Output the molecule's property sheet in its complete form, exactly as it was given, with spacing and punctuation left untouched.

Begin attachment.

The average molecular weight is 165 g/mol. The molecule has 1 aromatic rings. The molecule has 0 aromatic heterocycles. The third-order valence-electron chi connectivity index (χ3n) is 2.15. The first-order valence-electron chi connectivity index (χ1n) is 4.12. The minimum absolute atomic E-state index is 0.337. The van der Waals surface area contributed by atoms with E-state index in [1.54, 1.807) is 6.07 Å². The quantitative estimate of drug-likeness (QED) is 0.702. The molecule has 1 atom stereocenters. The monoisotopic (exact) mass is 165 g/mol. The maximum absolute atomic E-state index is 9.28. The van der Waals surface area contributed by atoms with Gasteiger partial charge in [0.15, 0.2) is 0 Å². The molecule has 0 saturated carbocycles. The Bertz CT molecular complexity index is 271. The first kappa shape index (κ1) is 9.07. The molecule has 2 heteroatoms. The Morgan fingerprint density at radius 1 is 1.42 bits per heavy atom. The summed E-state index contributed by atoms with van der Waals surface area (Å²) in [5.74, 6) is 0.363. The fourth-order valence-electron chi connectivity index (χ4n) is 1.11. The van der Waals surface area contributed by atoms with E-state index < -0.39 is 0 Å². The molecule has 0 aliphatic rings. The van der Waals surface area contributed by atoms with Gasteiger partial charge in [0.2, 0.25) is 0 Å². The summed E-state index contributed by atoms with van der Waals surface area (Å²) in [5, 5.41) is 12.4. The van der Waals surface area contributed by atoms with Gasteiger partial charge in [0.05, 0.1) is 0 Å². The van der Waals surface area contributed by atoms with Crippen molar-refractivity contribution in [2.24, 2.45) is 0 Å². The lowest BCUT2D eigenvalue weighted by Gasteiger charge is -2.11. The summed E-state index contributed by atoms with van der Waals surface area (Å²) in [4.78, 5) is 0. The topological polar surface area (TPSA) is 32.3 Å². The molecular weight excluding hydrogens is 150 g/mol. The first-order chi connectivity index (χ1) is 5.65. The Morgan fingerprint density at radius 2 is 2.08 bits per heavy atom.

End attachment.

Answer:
The average molecular weight is 165 g/mol. The molecule has 1 aromatic rings. The molecule has 0 aromatic heterocycles. The third-order valence-electron chi connectivity index (χ3n) is 2.15. The first-order valence-electron chi connectivity index (χ1n) is 4.12. The minimum absolute atomic E-state index is 0.337. The van der Waals surface area contributed by atoms with E-state index in [1.54, 1.807) is 6.07 Å². The quantitative estimate of drug-likeness (QED) is 0.702. The molecule has 1 atom stereocenters. The monoisotopic (exact) mass is 165 g/mol. The maximum absolute atomic E-state index is 9.28. The van der Waals surface area contributed by atoms with Gasteiger partial charge in [0.15, 0.2) is 0 Å². The molecule has 0 saturated carbocycles. The Bertz CT molecular complexity index is 271. The first kappa shape index (κ1) is 9.07. The molecule has 2 heteroatoms. The Morgan fingerprint density at radius 1 is 1.42 bits per heavy atom. The summed E-state index contributed by atoms with van der Waals surface area (Å²) in [5.74, 6) is 0.363. The fourth-order valence-electron chi connectivity index (χ4n) is 1.11. The van der Waals surface area contributed by atoms with E-state index < -0.39 is 0 Å². The molecule has 0 aliphatic rings. The van der Waals surface area contributed by atoms with Gasteiger partial charge in [0.2, 0.25) is 0 Å². The summed E-state index contributed by atoms with van der Waals surface area (Å²) in [5, 5.41) is 12.4. The van der Waals surface area contributed by atoms with Gasteiger partial charge in [0.05, 0.1) is 0 Å². The van der Waals surface area contributed by atoms with Crippen molar-refractivity contribution in [2.24, 2.45) is 0 Å². The lowest BCUT2D eigenvalue weighted by Gasteiger charge is -2.11. The summed E-state index contributed by atoms with van der Waals surface area (Å²) in [4.78, 5) is 0. The topological polar surface area (TPSA) is 32.3 Å². The molecular weight excluding hydrogens is 150 g/mol. The first-order chi connectivity index (χ1) is 5.65. The Morgan fingerprint density at radius 2 is 2.08 bits per heavy atom.